If you get a positive response, arrange a time for a quick call. This shouldn’t be an interview, and it’s important to clarify that with the candidate. Explain that this is simply a quick chat to talk about their current circumstances and what you can offer them. The goal is to ascertain if they’re on the right page.
If you conclude that they are, it’s time to move onto the next stage…
Interviewing a Potential Candidate
When hiring for a very senior role, including a Head of Marketing, I tend to interview candidates in four stages.
Bear in mind that this doesn’t include the initial chat I have to determine if the person is likely to be a good fit for the company (and the company for them). That’s essentially a pre-qualifier that’s a key part of the hiring process, but I don’t consider it to be an interview, as such.
First stage: email
The first thing I do is send the candidate an email, asking them to reply with an answer to one question:
“Based off what you know about the company, what would you do in your first 90 days with us?”
I use this question to try to assess how the candidate approaches marketing leadership roles.
An answer that’s very specific about what they plan to do raises a red flag. Someone who says “I’m going to do this, this and that” is probably too junior and guilty of overestimating their knowledge level and abilities.
No seasoned marketer will know exactly what to do. There are just too many unknowns. The best marketers get this.
That said, I will rarely remove a candidate from the process at this stage. I still want to have a conversation with them. If I’m not happy with their answer to this opening question, I want to try to understand why they’ve answered the way they have.
Second stage: phone interview
Before meeting someone in person, I’ll always interview them by phone. This is largely because of the time and effort involved in an in-person interview. If I can gauge the person’s suitability for the role in a 15-minute or so phone interview, and they’re not up to scratch, I can save us both a lot of wasted time and energy in getting them to meet in person.
At this point, I’ll be asking questions that help me understand what level the candidate is at (I try to avoid making assumptions about someone’s personality until I meet them in person).
This is particularly important due to something I’ve come across – all too often – during the hiring process: the Dunning-Kruger effect.
The Dunning-Kruger effect is a cognitive bias in which the less competent believe themselves to be more competent than they are, and the more competent believe themselves to be less competent than they are:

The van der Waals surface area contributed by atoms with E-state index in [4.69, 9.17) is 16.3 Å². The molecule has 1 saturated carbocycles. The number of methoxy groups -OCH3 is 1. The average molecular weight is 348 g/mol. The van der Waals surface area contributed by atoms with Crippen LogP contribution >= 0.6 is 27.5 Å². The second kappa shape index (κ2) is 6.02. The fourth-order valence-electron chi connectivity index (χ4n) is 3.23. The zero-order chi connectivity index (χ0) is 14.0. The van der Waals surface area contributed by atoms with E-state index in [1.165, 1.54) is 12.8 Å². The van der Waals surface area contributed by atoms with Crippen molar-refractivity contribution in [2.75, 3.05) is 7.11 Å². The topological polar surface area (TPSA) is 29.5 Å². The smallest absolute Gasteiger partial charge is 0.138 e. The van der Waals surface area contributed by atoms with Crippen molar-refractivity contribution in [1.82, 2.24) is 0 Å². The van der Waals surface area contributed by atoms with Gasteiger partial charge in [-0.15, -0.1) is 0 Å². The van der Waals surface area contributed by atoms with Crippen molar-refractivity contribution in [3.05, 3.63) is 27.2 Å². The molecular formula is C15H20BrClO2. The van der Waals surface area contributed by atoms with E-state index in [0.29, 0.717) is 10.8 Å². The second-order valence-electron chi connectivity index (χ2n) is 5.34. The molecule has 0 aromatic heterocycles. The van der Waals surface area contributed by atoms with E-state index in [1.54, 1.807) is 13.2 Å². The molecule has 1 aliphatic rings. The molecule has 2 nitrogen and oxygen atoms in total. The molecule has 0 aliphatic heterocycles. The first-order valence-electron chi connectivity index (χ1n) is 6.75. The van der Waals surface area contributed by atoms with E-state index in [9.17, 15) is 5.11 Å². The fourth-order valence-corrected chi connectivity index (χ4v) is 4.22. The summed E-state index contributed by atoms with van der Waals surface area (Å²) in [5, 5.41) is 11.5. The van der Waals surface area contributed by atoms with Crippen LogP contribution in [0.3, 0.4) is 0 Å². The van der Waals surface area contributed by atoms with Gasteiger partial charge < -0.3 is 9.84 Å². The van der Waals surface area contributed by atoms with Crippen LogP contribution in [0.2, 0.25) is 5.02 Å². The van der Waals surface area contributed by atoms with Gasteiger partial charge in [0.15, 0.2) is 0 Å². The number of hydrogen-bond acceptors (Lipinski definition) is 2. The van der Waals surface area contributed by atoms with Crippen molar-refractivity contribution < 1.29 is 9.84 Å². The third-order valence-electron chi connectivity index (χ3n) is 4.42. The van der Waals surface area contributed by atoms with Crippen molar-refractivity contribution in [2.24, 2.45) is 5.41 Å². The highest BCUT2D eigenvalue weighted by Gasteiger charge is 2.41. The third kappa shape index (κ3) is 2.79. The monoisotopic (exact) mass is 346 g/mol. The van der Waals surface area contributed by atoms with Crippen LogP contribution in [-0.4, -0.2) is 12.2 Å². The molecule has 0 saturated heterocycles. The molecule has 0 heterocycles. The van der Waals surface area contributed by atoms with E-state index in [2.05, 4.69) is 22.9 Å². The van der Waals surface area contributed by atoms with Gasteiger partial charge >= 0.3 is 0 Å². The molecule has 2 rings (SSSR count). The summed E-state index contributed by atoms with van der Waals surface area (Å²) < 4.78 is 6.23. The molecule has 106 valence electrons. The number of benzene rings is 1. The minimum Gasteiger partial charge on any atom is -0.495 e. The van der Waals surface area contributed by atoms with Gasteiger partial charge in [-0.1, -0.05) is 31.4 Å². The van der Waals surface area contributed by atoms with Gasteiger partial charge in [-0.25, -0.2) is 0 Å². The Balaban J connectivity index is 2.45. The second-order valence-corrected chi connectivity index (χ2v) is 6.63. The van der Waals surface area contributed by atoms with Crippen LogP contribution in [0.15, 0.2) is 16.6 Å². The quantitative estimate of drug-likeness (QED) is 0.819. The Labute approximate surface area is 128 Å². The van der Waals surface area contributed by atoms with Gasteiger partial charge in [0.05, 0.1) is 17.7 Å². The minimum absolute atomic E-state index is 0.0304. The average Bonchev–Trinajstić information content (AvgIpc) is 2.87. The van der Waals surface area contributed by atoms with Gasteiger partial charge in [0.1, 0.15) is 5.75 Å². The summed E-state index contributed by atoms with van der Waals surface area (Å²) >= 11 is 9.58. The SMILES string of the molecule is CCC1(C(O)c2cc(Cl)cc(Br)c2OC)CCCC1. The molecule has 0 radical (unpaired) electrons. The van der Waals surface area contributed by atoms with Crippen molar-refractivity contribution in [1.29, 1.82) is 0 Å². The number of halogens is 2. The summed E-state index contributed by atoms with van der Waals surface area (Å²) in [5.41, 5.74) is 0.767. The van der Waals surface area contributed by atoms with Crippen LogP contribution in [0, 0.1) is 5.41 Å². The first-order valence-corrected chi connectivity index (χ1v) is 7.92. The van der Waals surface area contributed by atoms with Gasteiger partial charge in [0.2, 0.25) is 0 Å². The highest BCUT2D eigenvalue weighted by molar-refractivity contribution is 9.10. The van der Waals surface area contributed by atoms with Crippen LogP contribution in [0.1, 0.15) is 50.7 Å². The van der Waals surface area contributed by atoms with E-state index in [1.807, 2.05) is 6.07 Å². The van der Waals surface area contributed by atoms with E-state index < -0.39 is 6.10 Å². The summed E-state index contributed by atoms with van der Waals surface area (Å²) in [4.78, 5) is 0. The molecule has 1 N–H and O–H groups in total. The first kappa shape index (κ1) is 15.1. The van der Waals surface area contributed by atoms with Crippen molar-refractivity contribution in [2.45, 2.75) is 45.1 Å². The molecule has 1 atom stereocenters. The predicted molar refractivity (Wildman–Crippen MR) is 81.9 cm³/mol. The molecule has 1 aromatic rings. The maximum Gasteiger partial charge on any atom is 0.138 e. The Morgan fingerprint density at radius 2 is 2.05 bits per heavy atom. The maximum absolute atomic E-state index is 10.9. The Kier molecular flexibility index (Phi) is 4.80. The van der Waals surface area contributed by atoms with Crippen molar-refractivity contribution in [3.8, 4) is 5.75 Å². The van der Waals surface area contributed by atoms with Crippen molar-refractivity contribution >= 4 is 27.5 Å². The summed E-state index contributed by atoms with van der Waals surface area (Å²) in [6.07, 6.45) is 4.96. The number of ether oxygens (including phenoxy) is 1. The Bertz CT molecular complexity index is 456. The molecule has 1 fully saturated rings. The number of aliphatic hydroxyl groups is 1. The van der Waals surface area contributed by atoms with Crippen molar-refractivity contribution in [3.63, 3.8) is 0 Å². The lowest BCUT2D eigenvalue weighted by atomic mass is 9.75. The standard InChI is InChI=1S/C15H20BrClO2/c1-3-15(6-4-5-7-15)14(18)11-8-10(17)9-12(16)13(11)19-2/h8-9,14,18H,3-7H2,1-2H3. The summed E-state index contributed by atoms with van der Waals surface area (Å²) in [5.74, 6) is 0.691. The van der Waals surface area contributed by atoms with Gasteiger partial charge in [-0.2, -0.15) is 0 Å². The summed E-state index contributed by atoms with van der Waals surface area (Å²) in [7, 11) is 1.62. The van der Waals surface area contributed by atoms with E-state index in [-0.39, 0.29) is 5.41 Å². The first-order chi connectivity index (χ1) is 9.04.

“The confidence-skill disconnect has been dubbed the Dunning-Kruger effect, after a study by social psychologists David Dunning and Justin Kruger. Dunning and Kruger had Cornell undergraduates perform tests of humor, logic, and grammar, and then rate how well they think they performed compared to other subjects in the study. The worst performing subjects, whose scores put them in the 12th percentile, estimated that they had performed in the 62nd percentile.” David Z. Hambrick, writing for Scientific American
This effect is common at all levels; however, those affected by it can often – sadly – move up the ladder quite quickly – often by overstating their abilities to potential employers, without providing the evidence to back up their claims.
Thankfully, the higher up the ladder someone is, the more scrutiny they’re generally subjected to, and the easier it is to spot those who know far less than they think they do.
Some of the questions I typically ask include:
- How many people have you managed? Teams of two or three are relatively easy to manage. An ideal head marketer should have experience managing teams of 10 or more.
- How many people have you hired and fired?
- What’s your proudest achievement as a marketer? What did you do to achieve this?
- What’s the biggest mistake you’ve made as a marketer? What did you do after/learn from it?
- What areas of marketing are you most skilled in? Provide an example of these skills being applied and the results achieved.
- Which areas of marketing are you least skilled in? Why is this a weakness? Note: we all have weaknesses. An inability or unwillingness to answer this question is a big red flag.
- What do you find most challenging about managing people?
- Give me some examples of you how you’ve helped your current/previous company grow.
That last question’s a big one.
I’ve frequently spoken to candidates who are coming from roles at huge companies that have seen solid, long-term growth. What I need to figure out is how much of that growth the candidate is responsible for.
Say you had someone apply who’s been working high up in marketing at Facebook. That’s impressive, right?
On paper it might be. But it’s Facebook. It’s hard for them to fail.
“Head of Marketing at Facebook.” That looks great on a resume, but it doesn’t really tell you anything about the candidate’s skills. Just because the company has seen so many years of continuous growth doesn’t mean this candidate played any discernible part in it.
The lesson here is to avoid the trap of believing a great resume automatically equates to a great candidate. It doesn’t. Make sure you’re getting proof that the candidate had a noticeable role to play in their current or previous employer’s growth.